Excessive alcohol consumption is a continuous global public health concern.
It is believed that glass size can influence pouring behaviour, with larger glasses resulting in more alcohol being poured into them, and also by influencing perceptions of volume, with the same volume of alcohol being perceived as less when poured into larger compared with smaller glasses.
This information can be used when designing interventions to reduce alcohol intake.
A recent study, conducted by researchers from the Behaviour and Health Research Unit, University of Cambridge, has examined the effect of glass size on sales of wine in 2 restaurants and 2 bars in England.
Wine glasses of different sizes were changed over fortnightly periods in each establishment using 290 ml, 350 ml and 450 ml glasses.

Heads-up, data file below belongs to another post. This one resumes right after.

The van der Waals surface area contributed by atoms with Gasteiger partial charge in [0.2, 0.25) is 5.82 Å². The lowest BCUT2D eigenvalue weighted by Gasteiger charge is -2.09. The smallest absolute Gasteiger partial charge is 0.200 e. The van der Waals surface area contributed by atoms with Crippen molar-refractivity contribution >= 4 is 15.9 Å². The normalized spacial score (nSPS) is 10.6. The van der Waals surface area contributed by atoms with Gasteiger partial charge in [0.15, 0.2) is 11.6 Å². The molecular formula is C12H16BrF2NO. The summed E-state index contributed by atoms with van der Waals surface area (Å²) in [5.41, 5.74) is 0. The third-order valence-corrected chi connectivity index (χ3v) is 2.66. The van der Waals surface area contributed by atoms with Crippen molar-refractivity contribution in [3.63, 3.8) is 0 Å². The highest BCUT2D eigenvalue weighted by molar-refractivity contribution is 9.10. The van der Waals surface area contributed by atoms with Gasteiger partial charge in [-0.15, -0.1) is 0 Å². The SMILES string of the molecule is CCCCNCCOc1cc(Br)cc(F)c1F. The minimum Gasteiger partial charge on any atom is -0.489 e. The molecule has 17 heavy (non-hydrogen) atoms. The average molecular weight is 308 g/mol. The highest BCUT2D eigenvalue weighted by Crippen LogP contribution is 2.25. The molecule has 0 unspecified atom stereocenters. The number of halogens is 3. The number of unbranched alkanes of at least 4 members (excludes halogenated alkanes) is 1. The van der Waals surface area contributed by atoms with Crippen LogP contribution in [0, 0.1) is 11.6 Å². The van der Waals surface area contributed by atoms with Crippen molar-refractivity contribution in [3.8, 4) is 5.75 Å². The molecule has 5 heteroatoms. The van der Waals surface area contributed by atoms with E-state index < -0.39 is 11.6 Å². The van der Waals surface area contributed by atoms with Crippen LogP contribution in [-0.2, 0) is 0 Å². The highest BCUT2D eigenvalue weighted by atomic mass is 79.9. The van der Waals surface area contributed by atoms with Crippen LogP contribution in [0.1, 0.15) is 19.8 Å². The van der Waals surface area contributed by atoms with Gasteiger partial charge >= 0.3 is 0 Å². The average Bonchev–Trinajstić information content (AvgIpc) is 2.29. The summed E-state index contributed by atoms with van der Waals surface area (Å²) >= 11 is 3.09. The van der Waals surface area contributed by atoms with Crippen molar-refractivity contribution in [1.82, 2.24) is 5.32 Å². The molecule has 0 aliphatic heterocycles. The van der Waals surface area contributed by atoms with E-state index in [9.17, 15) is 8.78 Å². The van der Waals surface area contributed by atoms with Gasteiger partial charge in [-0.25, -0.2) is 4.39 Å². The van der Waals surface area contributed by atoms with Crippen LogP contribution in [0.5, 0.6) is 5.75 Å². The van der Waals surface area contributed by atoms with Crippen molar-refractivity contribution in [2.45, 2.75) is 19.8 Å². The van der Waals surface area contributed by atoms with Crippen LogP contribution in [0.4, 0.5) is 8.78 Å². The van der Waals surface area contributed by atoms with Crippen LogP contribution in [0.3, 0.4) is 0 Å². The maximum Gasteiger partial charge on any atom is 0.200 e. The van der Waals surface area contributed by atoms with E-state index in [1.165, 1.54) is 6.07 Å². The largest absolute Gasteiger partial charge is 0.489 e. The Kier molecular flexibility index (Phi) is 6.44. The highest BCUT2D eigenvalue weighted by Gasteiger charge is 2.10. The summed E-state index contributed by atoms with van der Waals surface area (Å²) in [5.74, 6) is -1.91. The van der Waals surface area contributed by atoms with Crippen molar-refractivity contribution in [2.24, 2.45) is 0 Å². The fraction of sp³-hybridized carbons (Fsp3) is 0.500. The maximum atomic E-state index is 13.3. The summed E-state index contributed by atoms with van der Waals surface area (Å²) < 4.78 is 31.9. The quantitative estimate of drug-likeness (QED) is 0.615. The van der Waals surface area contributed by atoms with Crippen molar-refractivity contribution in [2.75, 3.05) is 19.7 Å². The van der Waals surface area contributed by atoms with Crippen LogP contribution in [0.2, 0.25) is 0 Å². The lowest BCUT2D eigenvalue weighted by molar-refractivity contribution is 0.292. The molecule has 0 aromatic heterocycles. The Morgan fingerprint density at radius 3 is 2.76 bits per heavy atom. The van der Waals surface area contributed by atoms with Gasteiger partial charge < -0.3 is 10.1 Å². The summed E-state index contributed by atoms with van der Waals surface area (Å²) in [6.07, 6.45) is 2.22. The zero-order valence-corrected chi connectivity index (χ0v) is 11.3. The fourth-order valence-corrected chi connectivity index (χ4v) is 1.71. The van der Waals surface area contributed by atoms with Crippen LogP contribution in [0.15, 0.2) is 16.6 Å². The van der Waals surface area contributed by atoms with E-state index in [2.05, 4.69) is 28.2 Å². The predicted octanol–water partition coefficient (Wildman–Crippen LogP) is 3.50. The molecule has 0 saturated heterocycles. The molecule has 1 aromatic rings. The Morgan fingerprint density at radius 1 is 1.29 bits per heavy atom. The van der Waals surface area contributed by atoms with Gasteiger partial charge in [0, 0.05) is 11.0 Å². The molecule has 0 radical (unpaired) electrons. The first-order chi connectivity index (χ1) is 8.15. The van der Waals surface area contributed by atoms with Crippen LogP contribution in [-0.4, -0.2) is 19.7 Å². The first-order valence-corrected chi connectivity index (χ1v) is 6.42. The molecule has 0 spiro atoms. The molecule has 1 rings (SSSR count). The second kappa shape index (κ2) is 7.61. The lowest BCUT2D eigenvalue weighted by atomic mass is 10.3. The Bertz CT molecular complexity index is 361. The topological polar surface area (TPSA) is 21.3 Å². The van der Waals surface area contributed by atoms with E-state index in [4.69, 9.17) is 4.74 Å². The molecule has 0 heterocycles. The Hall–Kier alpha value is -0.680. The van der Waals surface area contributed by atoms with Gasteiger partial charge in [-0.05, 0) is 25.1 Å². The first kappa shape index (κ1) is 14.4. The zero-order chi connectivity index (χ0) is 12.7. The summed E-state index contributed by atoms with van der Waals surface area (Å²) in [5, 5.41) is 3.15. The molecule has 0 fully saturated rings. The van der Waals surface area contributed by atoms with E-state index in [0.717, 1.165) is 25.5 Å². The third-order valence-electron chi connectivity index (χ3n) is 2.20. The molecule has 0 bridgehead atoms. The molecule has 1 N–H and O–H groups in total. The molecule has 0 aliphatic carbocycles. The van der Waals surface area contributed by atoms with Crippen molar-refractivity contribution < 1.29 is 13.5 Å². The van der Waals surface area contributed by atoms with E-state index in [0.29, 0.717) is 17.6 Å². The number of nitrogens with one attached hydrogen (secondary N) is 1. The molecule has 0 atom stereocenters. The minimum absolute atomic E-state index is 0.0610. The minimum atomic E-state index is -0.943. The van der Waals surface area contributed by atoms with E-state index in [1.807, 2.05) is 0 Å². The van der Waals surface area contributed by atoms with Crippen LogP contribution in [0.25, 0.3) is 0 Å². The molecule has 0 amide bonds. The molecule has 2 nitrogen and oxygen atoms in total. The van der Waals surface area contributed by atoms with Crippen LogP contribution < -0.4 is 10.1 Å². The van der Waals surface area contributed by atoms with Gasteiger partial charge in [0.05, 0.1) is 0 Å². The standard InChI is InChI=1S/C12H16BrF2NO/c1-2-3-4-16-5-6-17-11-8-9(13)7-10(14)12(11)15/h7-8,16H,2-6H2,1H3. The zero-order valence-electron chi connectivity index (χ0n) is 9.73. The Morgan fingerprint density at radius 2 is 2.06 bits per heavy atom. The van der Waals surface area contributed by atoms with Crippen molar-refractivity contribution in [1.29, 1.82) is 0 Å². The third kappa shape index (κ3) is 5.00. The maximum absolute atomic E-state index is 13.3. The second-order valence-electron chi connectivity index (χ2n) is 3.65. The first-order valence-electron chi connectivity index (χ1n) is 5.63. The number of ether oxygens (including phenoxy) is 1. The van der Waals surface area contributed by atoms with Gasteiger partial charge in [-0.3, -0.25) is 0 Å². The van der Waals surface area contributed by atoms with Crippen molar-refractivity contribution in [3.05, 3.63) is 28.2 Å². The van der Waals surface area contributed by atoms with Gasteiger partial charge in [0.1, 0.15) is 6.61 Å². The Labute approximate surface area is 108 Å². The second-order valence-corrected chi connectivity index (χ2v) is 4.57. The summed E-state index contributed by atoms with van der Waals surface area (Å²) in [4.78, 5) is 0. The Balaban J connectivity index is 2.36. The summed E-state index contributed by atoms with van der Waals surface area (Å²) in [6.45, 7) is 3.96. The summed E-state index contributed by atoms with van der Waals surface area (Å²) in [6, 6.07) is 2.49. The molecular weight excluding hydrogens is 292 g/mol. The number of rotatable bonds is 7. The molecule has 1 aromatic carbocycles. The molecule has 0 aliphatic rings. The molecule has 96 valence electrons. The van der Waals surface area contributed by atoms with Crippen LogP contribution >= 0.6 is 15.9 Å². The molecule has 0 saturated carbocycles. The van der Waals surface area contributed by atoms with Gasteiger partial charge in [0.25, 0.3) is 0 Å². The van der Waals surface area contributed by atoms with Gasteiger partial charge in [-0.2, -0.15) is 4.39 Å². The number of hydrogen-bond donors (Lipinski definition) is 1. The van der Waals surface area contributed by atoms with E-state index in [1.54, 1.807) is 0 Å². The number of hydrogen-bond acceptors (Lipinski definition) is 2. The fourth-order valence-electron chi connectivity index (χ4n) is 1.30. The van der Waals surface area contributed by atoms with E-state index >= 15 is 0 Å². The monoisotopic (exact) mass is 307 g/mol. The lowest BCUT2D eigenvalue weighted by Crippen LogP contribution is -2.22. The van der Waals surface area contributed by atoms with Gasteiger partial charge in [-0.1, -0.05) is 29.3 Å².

Results from the studies found that:
- In restaurant 1 daily wine sales were 12.6% higher when 350 ml glasses were used compared to 290 ml glasses.
- Daily wine sales in restaurants when comparing the 450 ml and 350 ml glasses.
- In the bar, daily wine sales were 21.4% higher when sold using 450 ml glasses compared to 350 ml glasses.
- There was no significant difference when comparing the bar wine sales when using 350 ml glasses compared to 290 ml
Although expected results were not replicated across all the venues and the researchers admit uncertainty of the magnitude of the effect, the findings add to the evidence that suggests that larger glasses increase wine sales.